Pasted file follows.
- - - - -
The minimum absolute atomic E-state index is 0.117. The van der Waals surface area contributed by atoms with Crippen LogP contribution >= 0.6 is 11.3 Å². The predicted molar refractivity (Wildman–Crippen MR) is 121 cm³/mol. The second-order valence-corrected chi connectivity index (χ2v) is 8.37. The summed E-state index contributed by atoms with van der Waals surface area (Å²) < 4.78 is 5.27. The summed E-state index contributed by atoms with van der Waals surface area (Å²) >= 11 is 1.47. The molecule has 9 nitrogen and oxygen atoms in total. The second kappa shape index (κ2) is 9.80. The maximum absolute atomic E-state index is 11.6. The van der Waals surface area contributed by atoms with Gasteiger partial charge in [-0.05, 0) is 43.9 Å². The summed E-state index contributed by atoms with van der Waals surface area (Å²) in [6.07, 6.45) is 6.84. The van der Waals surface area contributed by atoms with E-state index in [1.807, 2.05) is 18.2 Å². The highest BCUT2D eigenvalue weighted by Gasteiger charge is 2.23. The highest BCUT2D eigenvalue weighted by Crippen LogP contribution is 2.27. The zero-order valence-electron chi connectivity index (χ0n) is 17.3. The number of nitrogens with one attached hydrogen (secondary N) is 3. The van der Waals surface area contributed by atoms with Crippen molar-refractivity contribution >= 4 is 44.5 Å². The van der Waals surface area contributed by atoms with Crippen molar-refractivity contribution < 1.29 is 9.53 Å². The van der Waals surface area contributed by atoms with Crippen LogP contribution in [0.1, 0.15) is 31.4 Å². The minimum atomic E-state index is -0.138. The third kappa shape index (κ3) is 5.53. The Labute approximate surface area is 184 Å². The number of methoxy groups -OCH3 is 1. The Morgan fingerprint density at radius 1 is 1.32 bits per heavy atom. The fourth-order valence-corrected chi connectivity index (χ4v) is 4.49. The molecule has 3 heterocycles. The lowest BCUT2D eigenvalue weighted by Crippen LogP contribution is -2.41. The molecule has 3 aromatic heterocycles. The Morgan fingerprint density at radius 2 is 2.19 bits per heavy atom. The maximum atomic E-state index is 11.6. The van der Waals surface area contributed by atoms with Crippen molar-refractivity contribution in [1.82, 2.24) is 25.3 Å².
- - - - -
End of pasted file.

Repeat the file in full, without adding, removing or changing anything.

The minimum absolute atomic E-state index is 0.117. The van der Waals surface area contributed by atoms with Crippen LogP contribution >= 0.6 is 11.3 Å². The predicted molar refractivity (Wildman–Crippen MR) is 121 cm³/mol. The second-order valence-corrected chi connectivity index (χ2v) is 8.37. The summed E-state index contributed by atoms with van der Waals surface area (Å²) < 4.78 is 5.27. The summed E-state index contributed by atoms with van der Waals surface area (Å²) >= 11 is 1.47. The molecule has 9 nitrogen and oxygen atoms in total. The second kappa shape index (κ2) is 9.80. The maximum absolute atomic E-state index is 11.6. The van der Waals surface area contributed by atoms with Gasteiger partial charge in [-0.05, 0) is 43.9 Å². The summed E-state index contributed by atoms with van der Waals surface area (Å²) in [6.07, 6.45) is 6.84. The van der Waals surface area contributed by atoms with E-state index in [1.807, 2.05) is 18.2 Å². The highest BCUT2D eigenvalue weighted by Gasteiger charge is 2.23. The highest BCUT2D eigenvalue weighted by Crippen LogP contribution is 2.27. The zero-order valence-electron chi connectivity index (χ0n) is 17.3. The number of nitrogens with one attached hydrogen (secondary N) is 3. The van der Waals surface area contributed by atoms with Crippen molar-refractivity contribution >= 4 is 44.5 Å². The van der Waals surface area contributed by atoms with Crippen molar-refractivity contribution < 1.29 is 9.53 Å². The van der Waals surface area contributed by atoms with Crippen LogP contribution in [0.1, 0.15) is 31.4 Å². The minimum atomic E-state index is -0.138. The third kappa shape index (κ3) is 5.53. The Labute approximate surface area is 184 Å². The number of methoxy groups -OCH3 is 1. The Morgan fingerprint density at radius 1 is 1.32 bits per heavy atom. The fourth-order valence-corrected chi connectivity index (χ4v) is 4.49. The molecule has 3 heterocycles. The lowest BCUT2D eigenvalue weighted by Crippen LogP contribution is -2.41. The molecule has 3 aromatic heterocycles. The Morgan fingerprint density at radius 2 is 2.19 bits per heavy atom. The maximum atomic E-state index is 11.6. The van der Waals surface area contributed by atoms with Crippen molar-refractivity contribution in [1.82, 2.24) is 25.3 Å².